Hamilton County Board of Elections Will Move 24 Polling Locations in Senior Living Facilities Over COVID-19 Concerns

The BOE is moving the locations in nursing homes after the state of Ohio confirmed its first cases of the novel coronavirus, which often hits older people hardest.

click to enlarge Hamilton County Board of Elections Will Move 24 Polling Locations in Senior Living Facilities Over COVID-19 Concerns
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A day after the state of Ohio confirmed its first three cases of COVID-19, and just a week before the state's primary election, state officials have asked that polling locations in senior citizen living facilities be moved.

Ohio Secretary of State Frank LaRose ordered the move this week.

Twenty-four locations in Hamilton County are in such facilities and will be relocated "out of an abundance of caution," the Hamilton County Board of Elections said today.

"Notices will be mailed to affected voters," a statement from the BOE says. "Signage will be placed at the former locations on Election Day, directing voters to the new location."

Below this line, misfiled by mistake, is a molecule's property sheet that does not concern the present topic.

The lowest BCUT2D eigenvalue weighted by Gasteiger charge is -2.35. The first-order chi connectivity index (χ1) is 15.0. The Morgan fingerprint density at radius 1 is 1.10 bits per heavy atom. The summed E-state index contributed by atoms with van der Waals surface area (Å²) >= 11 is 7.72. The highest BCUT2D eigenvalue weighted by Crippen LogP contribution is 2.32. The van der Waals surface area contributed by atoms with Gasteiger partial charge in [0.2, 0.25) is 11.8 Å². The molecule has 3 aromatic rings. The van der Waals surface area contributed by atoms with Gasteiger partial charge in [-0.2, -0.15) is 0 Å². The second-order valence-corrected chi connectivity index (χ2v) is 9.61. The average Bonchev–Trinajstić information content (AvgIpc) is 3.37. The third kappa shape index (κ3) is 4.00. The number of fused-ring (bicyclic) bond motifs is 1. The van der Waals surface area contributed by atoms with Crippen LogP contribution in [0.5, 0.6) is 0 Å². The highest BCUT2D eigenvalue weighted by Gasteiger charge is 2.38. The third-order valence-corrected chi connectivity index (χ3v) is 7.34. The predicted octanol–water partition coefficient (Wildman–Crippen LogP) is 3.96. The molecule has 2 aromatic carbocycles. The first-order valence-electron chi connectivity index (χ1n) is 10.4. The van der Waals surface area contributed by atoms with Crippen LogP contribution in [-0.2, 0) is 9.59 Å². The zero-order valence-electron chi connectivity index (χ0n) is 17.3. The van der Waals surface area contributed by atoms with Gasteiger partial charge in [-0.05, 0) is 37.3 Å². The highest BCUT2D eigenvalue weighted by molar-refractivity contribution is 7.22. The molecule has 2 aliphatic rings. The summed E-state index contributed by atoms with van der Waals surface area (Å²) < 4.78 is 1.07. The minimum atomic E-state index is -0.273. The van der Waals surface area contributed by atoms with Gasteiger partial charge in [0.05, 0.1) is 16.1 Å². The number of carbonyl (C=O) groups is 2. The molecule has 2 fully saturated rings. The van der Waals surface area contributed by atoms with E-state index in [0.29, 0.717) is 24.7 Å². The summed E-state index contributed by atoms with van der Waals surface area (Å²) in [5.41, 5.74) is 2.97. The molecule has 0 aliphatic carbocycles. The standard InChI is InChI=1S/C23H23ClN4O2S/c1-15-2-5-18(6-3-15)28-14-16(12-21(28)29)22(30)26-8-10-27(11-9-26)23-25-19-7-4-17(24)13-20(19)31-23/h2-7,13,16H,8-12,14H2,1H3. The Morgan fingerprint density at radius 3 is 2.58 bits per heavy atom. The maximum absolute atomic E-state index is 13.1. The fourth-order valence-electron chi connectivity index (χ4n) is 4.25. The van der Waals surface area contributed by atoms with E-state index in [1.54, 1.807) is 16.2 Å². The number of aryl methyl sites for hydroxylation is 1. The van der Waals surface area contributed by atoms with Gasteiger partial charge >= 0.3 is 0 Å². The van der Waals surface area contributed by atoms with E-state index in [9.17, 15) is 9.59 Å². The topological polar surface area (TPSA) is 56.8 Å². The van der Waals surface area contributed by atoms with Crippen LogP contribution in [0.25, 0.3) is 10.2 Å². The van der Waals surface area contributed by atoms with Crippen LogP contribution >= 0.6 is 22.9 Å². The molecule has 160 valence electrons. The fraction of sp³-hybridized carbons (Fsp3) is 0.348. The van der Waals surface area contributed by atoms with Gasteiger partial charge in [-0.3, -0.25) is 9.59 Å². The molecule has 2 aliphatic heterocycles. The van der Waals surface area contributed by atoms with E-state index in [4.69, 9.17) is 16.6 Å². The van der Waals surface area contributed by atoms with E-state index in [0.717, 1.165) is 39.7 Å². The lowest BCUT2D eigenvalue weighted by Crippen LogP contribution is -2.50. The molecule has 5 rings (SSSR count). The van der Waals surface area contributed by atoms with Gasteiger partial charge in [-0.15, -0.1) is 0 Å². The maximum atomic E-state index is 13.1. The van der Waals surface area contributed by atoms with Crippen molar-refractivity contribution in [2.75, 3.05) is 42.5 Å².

Voters can check their polling locations on the BOE's website. A list of all the relocated polling locations is here. 

In the statement, the BOE encouraged voters to use options for early voting, including absentee ballots. Voters must request those ballots by Saturday, March 14 and they must be postmarked by March 16 to be counted. Voters can also drop the ballots off in a secure 24-hour drop box at the Hamilton County Board of Elections at 4700 Smith Road in Norwood up until 7:30 p.m. March 17. 

Coronaviruses are a broad category of virus that causes the common cold, among other illnesses. COVID-19 is what scientists call the new "novel" form of the virus — one that hasn't been encountered before and one which epidemiologists do not yet know how to combat. 

While the initial mortality rate for the virus had been reported as 3.4 percent, there are factors that likely make the actual rate much lower. A number of very mild cases of the virus have likely gone unreported, experts say.

The latest estimates put the mortality rate for people under 40 at .2 percent. But older individuals — those above the age of 70 — face a mortality rate as high as 8 percent, according to some sources.

Health officials have advised people to wash their hands frequently and avoid touching their faces. Those over the age of 70 or those with compromised immune systems or other chronic health problems have been advised to avoid large gatherings if possible.

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